Defense Secretary Ashton Carter said he’s asked service leaders to review weapons policy in the wake of the Chattanooga attacks on recruitment and reserve centers, but some in Congress said he needs to act faster to ensure men and women in uniform can protect themselves.
Carter noted on the way to the Middle East that he was “saddened by the loss,” of four Marines and one sailor, “but also really angered at the senselessness of it.”
“I asked — on Friday afternoon directed the services to take some additional force protection measures at our bases and installations,” he said. “And I also asked our services to look at further steps that they might advise be taken, and to get back to me in the next few days with their recommendations. Obviously force protection everywhere around the world, abroad and now at home, is a big priority for us at the department, and will continue to be.”
Gov. Mike Pence (R-Ind.) allowed National Guard in his state to start carrying sidearms today, and Carter was pressed on the Pentagon’s perspective.
“Certain steps have taken steps — certain states, rather, have taken steps that are within their authorities. But for the Department of Defense as a whole, I’m waiting to hear from the services until they’ve had a chance to do an assessment and give me the facts and their recommendations, which, as I said, I’ve directed them to give me within a few days,” Carter said. “And I’ll take them into consideration then.”
Rep. Scott Rigell (R-Va.), who represents the country’s largest military district, told the Virginian-Pilot that he’s lobbying colleagues for their signatures on a letter to Carter urging that commanders be granted the authority to approve weapons on bases.
“My gut sense is the American people want to know what we are doing to give their sons and daughters at least the highest probability… that they can go to work in uniform and come home safe,” Rigell said Friday. “We aren’t doing enough right now.”
“We have many Guard and Reserve units across the commonwealth that are no more protected than a 7-11,” he added. “You can ride right up to them, walk in the door and be greeted by men and women in uniform.”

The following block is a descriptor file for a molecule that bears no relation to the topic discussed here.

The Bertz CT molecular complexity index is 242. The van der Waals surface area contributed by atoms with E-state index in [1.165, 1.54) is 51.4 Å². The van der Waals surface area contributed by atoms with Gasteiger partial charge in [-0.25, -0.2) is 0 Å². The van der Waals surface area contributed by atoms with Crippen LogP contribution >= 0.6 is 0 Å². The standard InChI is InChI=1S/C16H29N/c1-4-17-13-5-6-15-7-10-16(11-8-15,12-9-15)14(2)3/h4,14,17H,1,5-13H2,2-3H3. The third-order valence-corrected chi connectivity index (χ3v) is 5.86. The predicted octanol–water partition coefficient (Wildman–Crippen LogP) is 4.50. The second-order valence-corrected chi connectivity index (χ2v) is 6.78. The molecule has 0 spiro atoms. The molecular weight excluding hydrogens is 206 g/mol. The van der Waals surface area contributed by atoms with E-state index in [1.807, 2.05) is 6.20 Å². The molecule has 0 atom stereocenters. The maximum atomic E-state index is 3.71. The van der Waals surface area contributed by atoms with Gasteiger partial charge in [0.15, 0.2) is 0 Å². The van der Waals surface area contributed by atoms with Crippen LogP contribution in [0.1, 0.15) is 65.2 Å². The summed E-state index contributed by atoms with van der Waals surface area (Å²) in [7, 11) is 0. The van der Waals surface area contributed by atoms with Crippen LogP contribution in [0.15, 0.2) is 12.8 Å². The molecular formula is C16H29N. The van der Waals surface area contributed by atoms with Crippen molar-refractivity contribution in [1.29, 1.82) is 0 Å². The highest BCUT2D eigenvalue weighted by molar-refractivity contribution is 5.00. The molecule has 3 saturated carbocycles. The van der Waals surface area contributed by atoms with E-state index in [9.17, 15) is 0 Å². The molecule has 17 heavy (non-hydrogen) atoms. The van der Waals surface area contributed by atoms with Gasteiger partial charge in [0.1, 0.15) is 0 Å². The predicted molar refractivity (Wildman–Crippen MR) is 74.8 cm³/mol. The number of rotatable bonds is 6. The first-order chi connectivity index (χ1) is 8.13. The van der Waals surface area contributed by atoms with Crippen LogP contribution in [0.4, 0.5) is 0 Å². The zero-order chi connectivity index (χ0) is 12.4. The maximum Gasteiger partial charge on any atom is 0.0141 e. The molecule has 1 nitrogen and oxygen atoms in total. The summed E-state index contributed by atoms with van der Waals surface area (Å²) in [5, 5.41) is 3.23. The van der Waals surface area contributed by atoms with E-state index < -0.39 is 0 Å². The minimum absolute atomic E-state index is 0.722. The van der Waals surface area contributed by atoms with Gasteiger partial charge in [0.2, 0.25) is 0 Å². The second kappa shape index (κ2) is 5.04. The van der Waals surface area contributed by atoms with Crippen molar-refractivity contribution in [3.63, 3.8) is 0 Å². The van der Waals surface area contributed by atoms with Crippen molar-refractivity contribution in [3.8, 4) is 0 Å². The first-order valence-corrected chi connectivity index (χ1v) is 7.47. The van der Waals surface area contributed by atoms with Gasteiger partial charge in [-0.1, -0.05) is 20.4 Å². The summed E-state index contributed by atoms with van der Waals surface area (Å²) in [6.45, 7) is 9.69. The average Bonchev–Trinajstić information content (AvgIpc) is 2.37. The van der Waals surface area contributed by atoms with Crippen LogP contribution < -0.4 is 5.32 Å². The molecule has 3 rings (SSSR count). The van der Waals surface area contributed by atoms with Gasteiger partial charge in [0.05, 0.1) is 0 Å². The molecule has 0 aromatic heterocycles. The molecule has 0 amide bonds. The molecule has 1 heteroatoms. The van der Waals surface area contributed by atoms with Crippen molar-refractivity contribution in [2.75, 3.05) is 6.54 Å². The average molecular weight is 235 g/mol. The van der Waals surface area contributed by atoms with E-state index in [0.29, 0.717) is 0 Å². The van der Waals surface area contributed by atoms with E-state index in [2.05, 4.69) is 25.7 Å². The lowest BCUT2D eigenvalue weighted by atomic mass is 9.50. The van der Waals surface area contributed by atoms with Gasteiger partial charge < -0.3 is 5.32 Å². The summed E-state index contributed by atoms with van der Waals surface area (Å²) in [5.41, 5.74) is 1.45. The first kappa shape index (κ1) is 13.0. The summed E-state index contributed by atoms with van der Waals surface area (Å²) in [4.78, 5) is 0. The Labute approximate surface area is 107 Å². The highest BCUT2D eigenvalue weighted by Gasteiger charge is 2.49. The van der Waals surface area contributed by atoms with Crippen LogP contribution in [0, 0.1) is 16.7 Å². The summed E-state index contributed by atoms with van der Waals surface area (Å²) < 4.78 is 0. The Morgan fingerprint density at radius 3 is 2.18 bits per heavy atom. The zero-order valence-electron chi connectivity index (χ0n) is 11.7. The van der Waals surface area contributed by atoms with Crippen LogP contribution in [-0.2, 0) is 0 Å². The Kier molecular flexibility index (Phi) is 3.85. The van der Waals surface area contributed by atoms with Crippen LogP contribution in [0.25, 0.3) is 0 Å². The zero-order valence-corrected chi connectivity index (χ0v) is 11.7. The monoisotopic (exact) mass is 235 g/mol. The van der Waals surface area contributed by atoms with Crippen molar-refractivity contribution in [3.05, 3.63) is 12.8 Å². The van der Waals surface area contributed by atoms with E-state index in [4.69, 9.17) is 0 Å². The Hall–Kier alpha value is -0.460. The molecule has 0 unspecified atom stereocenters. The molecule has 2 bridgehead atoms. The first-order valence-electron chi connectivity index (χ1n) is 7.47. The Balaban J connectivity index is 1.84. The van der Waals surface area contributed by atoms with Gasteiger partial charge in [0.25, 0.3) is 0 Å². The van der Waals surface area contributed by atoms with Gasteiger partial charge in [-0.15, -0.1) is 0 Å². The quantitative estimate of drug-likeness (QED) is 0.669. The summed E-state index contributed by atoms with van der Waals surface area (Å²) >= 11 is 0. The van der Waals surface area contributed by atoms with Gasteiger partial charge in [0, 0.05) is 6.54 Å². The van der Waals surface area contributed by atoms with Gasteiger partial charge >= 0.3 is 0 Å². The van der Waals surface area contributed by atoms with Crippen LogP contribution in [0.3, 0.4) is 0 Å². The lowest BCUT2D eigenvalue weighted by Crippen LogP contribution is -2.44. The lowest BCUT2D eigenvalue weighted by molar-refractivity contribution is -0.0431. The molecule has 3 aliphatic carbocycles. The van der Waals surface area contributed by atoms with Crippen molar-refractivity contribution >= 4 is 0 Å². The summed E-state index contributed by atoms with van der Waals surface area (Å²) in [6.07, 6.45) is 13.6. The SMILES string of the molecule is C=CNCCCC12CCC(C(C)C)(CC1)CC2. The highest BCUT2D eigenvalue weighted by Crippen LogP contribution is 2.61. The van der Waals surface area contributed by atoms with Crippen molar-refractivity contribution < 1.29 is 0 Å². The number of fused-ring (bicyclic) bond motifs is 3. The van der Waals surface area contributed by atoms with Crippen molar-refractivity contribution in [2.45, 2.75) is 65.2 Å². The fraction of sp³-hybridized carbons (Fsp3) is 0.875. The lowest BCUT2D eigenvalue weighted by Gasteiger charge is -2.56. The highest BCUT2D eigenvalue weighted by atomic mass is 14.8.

This week, Sen. Jerry Moran (R-Kansas) will introduce legislation to eliminate “gun-free zones” at military installations and recruitment offices.
“What happened in Chattanooga can never happen again,” Moran said. “The U.S. Constitution guarantees the ‘right of the people to keep and bear arms shall not be infringed,’ yet our men and women in uniform are being prevented from exercising this constitutional right when fulfilling their duties on American soil. Just because a member of our Armed Forces is not deployed to an active war zone does not mean they are safe from those who wish to do harm.”
“Members of our military are targets for those who do not share our values – both at home and abroad,” Moran added. “If the members of our Armed Forces at the Chattanooga military recruitment centers had been allowed to exercise their 2nd Amendment Rights, the outcome of the attacks could have been very different. These brave individuals must be empowered to defend themselves and others from violence and acts of domestic terrorism.”
Former Sen. Jim Webb (D-Va.), who’s running for the Democratic presidential nomination, said on ABC Sunday that military “should have the means to defend themselves.”
“And this is dramatically changed since 9/11. And there’s a basic logic here: if we don’t know who these shooters are going to be, and we do know that one of their targets that they’re focusing on are military people in uniform, then it’s just logical that we should provide them a means to defend themselves if they become under any sort of attack like this,” Webb said.
“We don’t take firearms away from police officers. There should be some means for these people to defend themselves.”
Webb added that he “had a long talk with the chief of staff for the army after the Ft. Hood incident, which also was on a military base.”
“There was not one military person in that gathering that had a firearm. I grew up in the military. Firearms were normal in the situations when I was growing up. By the time they called the police to get in there to help them, they had 13 dead people.”